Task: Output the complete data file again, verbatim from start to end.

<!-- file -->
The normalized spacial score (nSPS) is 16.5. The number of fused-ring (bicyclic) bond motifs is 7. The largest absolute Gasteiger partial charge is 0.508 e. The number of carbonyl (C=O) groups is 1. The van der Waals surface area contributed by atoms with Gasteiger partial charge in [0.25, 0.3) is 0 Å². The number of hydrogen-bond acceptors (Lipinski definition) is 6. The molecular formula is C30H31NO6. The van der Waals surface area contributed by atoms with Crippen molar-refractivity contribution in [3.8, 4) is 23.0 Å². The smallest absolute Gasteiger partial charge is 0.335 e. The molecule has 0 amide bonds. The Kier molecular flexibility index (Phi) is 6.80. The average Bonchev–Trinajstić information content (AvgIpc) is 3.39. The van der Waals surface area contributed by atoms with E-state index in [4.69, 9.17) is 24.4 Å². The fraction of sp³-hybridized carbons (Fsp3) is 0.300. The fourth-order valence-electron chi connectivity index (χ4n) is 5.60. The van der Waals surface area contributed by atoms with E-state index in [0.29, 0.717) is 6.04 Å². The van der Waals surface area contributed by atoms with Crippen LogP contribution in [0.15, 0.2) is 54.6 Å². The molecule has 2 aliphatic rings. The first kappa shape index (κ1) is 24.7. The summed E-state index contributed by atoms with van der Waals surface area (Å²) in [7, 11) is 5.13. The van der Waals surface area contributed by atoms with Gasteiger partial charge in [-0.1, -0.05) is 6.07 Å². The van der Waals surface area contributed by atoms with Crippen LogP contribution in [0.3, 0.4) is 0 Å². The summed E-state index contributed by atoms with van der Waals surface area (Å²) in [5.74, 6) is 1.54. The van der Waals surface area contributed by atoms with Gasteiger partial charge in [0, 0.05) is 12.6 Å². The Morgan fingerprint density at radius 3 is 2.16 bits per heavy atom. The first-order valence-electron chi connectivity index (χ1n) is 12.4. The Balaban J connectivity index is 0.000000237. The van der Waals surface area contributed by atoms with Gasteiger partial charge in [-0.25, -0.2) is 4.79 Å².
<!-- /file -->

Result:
The normalized spacial score (nSPS) is 16.5. The number of fused-ring (bicyclic) bond motifs is 7. The largest absolute Gasteiger partial charge is 0.508 e. The number of carbonyl (C=O) groups is 1. The van der Waals surface area contributed by atoms with Gasteiger partial charge in [0.25, 0.3) is 0 Å². The number of hydrogen-bond acceptors (Lipinski definition) is 6. The molecular formula is C30H31NO6. The van der Waals surface area contributed by atoms with Crippen molar-refractivity contribution in [3.8, 4) is 23.0 Å². The smallest absolute Gasteiger partial charge is 0.335 e. The molecule has 0 amide bonds. The Kier molecular flexibility index (Phi) is 6.80. The average Bonchev–Trinajstić information content (AvgIpc) is 3.39. The van der Waals surface area contributed by atoms with E-state index in [4.69, 9.17) is 24.4 Å². The fraction of sp³-hybridized carbons (Fsp3) is 0.300. The fourth-order valence-electron chi connectivity index (χ4n) is 5.60. The van der Waals surface area contributed by atoms with E-state index in [0.29, 0.717) is 6.04 Å². The van der Waals surface area contributed by atoms with Crippen LogP contribution in [0.15, 0.2) is 54.6 Å². The molecule has 2 aliphatic rings. The first kappa shape index (κ1) is 24.7. The summed E-state index contributed by atoms with van der Waals surface area (Å²) in [7, 11) is 5.13. The van der Waals surface area contributed by atoms with Gasteiger partial charge in [-0.1, -0.05) is 6.07 Å². The van der Waals surface area contributed by atoms with Crippen LogP contribution in [0.3, 0.4) is 0 Å². The summed E-state index contributed by atoms with van der Waals surface area (Å²) in [5.74, 6) is 1.54. The van der Waals surface area contributed by atoms with Gasteiger partial charge in [0, 0.05) is 12.6 Å². The Morgan fingerprint density at radius 3 is 2.16 bits per heavy atom. The first-order valence-electron chi connectivity index (χ1n) is 12.4. The Balaban J connectivity index is 0.000000237. The van der Waals surface area contributed by atoms with Gasteiger partial charge in [-0.25, -0.2) is 4.79 Å².